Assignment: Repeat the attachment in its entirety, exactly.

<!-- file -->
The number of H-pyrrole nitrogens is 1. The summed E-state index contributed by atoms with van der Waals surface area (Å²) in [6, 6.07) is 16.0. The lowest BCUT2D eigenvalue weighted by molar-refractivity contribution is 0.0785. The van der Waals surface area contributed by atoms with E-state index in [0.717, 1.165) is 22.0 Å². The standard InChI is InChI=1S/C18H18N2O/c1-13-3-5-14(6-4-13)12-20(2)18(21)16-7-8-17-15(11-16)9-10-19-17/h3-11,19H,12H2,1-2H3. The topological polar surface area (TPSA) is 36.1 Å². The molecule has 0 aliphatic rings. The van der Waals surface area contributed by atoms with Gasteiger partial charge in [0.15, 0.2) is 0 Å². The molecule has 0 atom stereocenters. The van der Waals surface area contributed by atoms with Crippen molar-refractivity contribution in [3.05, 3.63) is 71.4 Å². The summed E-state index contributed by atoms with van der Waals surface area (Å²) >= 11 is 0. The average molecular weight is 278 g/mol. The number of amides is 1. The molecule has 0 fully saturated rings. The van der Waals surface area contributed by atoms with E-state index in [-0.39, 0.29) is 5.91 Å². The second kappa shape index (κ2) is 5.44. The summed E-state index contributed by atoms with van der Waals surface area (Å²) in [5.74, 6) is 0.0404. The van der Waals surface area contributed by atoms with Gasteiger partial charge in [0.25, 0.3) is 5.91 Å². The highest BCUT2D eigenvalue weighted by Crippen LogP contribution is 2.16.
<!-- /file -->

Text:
The number of H-pyrrole nitrogens is 1. The summed E-state index contributed by atoms with van der Waals surface area (Å²) in [6, 6.07) is 16.0. The lowest BCUT2D eigenvalue weighted by molar-refractivity contribution is 0.0785. The van der Waals surface area contributed by atoms with E-state index in [0.717, 1.165) is 22.0 Å². The standard InChI is InChI=1S/C18H18N2O/c1-13-3-5-14(6-4-13)12-20(2)18(21)16-7-8-17-15(11-16)9-10-19-17/h3-11,19H,12H2,1-2H3. The topological polar surface area (TPSA) is 36.1 Å². The molecule has 0 aliphatic rings. The van der Waals surface area contributed by atoms with Gasteiger partial charge in [0.15, 0.2) is 0 Å². The molecule has 0 atom stereocenters. The van der Waals surface area contributed by atoms with Crippen molar-refractivity contribution in [3.05, 3.63) is 71.4 Å². The summed E-state index contributed by atoms with van der Waals surface area (Å²) >= 11 is 0. The average molecular weight is 278 g/mol. The number of amides is 1. The molecule has 0 fully saturated rings. The van der Waals surface area contributed by atoms with E-state index in [-0.39, 0.29) is 5.91 Å². The second kappa shape index (κ2) is 5.44. The summed E-state index contributed by atoms with van der Waals surface area (Å²) in [5.74, 6) is 0.0404. The van der Waals surface area contributed by atoms with Gasteiger partial charge in [0.25, 0.3) is 5.91 Å². The highest BCUT2D eigenvalue weighted by Crippen LogP contribution is 2.16.